The move came in a late-Wednesday order that sought to undo multiple Trump-era executive orders.
Trump signed the "Promoting Beautiful Federal Civil Architecture" executive order Dec. 21. While not outright banning any particular style of architecture, it established classical as the preferred style -- which is influenced by the ancient Greeks and Romans.
The order said federal buildings should be "beautiful," and established the Council for Improving Federal Civil Architecture to recommend updates to guidelines from the General Services Administration. It also required the GSA to get feedback from the general public before selecting final designs for buildings.
In recent decades, the U.S. government has favored large, imposing concrete structures often associated with the Brutalist style in architecture. Trump was known to decry such buildings as "ugly."
Some applauded Trump's original order, including Justin Shubow, whom the former president appointed to the U.S. Commission of Fine Arts. The independent federal agency makes recommendations on federal designs.
"Our federal architecture has been dismal for decades, and has been designed in modernist styles that do not represent what ordinary Americans actually want," Shubow, who also is president of the National Civil Art Society, told NPR.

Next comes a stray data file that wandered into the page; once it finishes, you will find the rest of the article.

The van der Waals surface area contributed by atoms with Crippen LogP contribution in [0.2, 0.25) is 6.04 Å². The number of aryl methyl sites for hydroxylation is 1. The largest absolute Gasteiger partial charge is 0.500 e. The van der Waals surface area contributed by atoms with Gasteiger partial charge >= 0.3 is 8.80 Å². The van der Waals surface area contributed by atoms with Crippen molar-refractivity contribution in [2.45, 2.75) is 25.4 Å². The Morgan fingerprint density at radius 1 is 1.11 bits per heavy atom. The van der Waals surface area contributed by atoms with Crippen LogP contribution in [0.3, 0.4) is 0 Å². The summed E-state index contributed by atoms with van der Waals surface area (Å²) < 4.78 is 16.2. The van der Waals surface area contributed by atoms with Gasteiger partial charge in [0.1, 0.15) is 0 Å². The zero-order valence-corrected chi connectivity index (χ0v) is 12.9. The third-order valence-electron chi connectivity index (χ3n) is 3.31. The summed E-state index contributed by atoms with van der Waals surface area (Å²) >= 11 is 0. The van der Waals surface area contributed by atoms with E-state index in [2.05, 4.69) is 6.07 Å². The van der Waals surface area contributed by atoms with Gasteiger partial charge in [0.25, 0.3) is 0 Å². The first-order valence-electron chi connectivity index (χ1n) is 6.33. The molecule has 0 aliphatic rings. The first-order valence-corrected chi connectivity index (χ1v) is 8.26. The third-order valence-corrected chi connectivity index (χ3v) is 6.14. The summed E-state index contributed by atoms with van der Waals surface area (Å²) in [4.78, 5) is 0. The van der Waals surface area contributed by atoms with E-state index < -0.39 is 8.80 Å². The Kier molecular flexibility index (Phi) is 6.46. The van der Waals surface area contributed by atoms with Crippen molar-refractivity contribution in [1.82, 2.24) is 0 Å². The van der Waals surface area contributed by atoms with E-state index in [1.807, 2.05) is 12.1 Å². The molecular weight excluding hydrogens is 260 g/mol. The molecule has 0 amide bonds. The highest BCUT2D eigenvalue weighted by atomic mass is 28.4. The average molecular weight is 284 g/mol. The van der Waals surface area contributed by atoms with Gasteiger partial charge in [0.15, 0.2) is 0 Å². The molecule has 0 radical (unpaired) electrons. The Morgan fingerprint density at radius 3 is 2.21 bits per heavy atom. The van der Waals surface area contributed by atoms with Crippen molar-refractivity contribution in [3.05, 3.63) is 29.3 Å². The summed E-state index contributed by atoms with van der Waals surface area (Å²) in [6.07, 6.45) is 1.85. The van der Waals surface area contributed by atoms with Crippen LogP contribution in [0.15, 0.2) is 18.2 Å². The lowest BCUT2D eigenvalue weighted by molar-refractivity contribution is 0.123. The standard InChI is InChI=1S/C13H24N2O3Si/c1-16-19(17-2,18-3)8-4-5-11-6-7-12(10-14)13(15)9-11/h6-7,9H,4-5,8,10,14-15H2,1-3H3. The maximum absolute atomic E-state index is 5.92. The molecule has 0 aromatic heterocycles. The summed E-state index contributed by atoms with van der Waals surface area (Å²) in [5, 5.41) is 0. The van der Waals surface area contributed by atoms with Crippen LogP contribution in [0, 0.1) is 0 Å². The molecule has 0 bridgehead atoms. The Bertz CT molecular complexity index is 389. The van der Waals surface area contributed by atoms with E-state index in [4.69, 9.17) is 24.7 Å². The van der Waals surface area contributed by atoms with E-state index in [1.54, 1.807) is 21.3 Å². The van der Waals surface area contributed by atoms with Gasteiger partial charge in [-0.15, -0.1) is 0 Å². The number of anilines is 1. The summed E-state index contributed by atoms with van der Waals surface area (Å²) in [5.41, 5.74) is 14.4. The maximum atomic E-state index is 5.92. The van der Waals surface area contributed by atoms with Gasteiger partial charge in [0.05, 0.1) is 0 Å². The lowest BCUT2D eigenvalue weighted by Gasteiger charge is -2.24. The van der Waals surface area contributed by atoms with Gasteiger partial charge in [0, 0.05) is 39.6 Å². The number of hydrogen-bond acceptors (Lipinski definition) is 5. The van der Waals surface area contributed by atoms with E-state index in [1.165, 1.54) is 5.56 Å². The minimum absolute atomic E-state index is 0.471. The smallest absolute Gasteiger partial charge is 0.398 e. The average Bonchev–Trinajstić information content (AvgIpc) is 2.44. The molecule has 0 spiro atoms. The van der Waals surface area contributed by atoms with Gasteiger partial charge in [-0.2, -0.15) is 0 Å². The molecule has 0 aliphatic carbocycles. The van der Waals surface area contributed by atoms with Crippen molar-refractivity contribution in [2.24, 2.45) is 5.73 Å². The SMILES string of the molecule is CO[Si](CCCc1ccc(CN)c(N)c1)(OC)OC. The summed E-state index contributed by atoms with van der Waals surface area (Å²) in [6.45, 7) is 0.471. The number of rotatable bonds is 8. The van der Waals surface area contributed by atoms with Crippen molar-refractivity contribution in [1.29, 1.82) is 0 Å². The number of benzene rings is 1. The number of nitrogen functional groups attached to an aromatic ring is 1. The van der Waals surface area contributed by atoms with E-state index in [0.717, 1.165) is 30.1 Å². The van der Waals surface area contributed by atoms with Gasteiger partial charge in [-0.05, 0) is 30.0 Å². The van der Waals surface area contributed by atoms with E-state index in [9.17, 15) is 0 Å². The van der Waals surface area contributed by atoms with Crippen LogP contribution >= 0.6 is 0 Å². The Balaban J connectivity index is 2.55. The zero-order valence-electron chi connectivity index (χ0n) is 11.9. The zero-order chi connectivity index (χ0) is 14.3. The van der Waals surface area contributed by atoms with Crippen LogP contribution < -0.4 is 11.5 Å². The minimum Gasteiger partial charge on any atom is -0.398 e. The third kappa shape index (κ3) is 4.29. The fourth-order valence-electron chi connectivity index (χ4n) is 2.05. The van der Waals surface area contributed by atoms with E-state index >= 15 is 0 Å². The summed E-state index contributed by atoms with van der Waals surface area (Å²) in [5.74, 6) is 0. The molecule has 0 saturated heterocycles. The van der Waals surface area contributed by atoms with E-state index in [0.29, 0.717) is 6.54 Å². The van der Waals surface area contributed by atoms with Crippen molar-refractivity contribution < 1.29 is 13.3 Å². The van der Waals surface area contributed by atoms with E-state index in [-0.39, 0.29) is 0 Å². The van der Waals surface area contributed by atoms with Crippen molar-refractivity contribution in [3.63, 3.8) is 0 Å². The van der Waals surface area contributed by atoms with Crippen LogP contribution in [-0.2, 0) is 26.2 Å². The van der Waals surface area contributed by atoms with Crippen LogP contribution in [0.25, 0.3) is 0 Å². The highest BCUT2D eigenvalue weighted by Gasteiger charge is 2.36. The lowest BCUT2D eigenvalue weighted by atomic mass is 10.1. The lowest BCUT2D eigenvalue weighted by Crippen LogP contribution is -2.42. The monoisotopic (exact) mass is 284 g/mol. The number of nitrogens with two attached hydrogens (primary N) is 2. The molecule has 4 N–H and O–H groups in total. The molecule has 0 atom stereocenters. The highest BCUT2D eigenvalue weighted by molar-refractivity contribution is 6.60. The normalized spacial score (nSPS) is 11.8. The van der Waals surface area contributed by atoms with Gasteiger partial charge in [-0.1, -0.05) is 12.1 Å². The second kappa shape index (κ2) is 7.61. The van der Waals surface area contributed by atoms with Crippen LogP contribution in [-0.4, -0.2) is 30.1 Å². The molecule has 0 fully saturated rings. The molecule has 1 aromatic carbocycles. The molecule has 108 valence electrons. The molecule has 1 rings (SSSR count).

An NCAS poll conducted by Harris in October 2020 found that when presented with pairs of images of one classical and one modern federal building, 72% of people preferred the more traditional architecture. The survey also showed bipartisan preference for classical architecture, with 73% of Republicans, 70% of Democrats and 73% of independents in favor.
But the American Institute of Architects said the Trump order took away the public's "freedom of design choice" and the ability of architects to create a design appropriate for a particular space and purpose.
A statement from the organization said the Trump order "elevated the design tastes of a few federal employees over the communities in which the buildings would be placed."
"This is fundamental to an architect's process and to achieving the highest quality buildings possible," said AIA President Peter Exley in reaction to Biden's order. "We look forward to continuing to work with the administration towards developing policies that create healthy, just and equitable communities."